We compartmentalized the stress and ongoing trauma, flattening it into something survivable, but we nonetheless ate it for breakfast, and lunch, and dinner. We swam in that stress. We slept in it. We swallowed it in gulps. We lived through it, and we told ourselves stories of resilience, because what other choice did we have.

But the body is bad at pretending. It keeps the damn score.

T.G.I.F. a little sunshine…


Notes:

  • Photo: DK @ Daybreak. 5:15, 5:25 am, July 22, 2022. 73° F. Cove Island Park, Stamford, CT. A few more pictures from this morning here and here.
  • Poem Source: liriostigre

Tuesday Morning Wake-Up Call

Instead of trying to clear the decks, reach inbox zero or check every errand off your to-do list, acknowledge that you lack time for even a fraction of the things you want or need to do. Learn to tolerate the feeling—sometimes uncomfortable, sometimes anxiety-provoking—of having a lot clamoring for your attention, he says. And then: “Do the most important things.”

What those important things actually are has grown clearer, one silver lining of the turbulence of the past two years—war, gun violence, the virus. Joe Holt, a business professor at the University of Notre Dame and former Jesuit priest who splits his time between South Bend, Ind., and the Chicago suburbs, spent parts of 2020 and 2021 volunteering in an intensive-care unit as a nurse’s aide.

“They make me relish time,” he says of his days assisting patients suffering from Covid. He delights in tiny things: the ability to get out of bed, to walk in the sunshine. Never a big planner, he’s started setting goals, like completing an Ironman triathlon.

“Part of it is, my body is working right now and who knows if it will be in a year or two,” he says. “I’m more deliberate and determined when it comes to things like that.”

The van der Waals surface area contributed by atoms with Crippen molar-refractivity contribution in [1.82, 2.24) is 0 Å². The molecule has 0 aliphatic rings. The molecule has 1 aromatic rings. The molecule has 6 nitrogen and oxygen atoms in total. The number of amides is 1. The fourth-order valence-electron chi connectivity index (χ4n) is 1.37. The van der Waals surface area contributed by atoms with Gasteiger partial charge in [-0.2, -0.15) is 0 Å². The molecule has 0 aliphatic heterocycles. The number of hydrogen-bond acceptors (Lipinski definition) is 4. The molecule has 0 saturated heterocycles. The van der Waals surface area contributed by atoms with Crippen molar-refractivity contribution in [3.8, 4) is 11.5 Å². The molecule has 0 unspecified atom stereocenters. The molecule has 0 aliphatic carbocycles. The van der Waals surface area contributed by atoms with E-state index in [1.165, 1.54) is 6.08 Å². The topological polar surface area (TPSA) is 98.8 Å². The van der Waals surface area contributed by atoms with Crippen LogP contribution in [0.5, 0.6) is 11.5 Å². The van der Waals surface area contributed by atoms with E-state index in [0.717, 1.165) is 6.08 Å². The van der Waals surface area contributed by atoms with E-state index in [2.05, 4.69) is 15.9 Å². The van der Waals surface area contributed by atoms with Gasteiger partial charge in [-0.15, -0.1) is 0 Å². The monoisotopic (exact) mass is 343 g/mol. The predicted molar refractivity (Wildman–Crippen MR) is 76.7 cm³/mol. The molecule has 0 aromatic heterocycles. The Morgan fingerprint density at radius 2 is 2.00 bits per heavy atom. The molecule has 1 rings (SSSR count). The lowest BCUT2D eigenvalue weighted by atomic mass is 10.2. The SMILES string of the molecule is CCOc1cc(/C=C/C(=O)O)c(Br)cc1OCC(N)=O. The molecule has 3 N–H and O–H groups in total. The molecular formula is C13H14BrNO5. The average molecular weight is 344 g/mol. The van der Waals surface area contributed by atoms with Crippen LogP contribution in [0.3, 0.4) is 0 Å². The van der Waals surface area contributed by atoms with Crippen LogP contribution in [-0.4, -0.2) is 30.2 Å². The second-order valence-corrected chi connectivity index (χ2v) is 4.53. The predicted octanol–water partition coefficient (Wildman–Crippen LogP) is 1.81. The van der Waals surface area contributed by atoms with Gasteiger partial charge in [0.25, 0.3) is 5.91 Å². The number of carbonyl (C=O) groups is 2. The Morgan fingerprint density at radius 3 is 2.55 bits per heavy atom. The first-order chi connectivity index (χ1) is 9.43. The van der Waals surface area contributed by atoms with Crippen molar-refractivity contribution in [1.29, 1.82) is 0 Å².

It can still be hard to know what to say no to and what to prioritize. Procrastination and decision fatigue kick in. Try to imagine what choice you’d approve of in a year or decade, recommends Alan Burdick, the author of a book about the biology and psychology of time.

Time is weird, amorphous and elastic, he says, with the ability to speed up or slow down depending on everything from how much we like something to how busy we are. At its core, he says, time is really about memory and what you’ll take with you after the seconds have passed…

“It was in the quiet…that I figured out how to reprioritize my time.”

—  Rachel Feintzeig, You Have Only So Much Time. Are You Using It Right ‘When you do the math, it really hits.’ After two life-changing years, decisions about how we spend our hours feel even weightier (The Wall Street Journal June 13, 2022)

Monday Morning Wake-Up Call

The years from late middle age onward are also marked by a steady erosion of ambition. The cause isn’t so much a loss of drive as a growing realisation that you aren’t going to change the world after all. You’re just going to die and be forgotten, like almost everyone else. The knowledge that your existence doesn’t really matter is sobering, but also sort of a relief. It’s certainly changed my approach to paperwork.

Tim Dowling, from “I’m nearly 60. Here’s what I’ve learned about growing old so far.” (The Guardian, June 8, 2022)


Notes:

  • Post Inspired by: “My thirst for life gets deeper and deeper the less of it remains.” —  Anya Krugovoy Silver, from “Benediction” in From “Nothing: Poems by Anya Krugovoy Silver”, p. 23 (LSU Press, September 12, 2016) (via Alive on All Channels)
  • Portrait of Tim Dowling via The Guardian by Sophia Spring.

Saturday Morning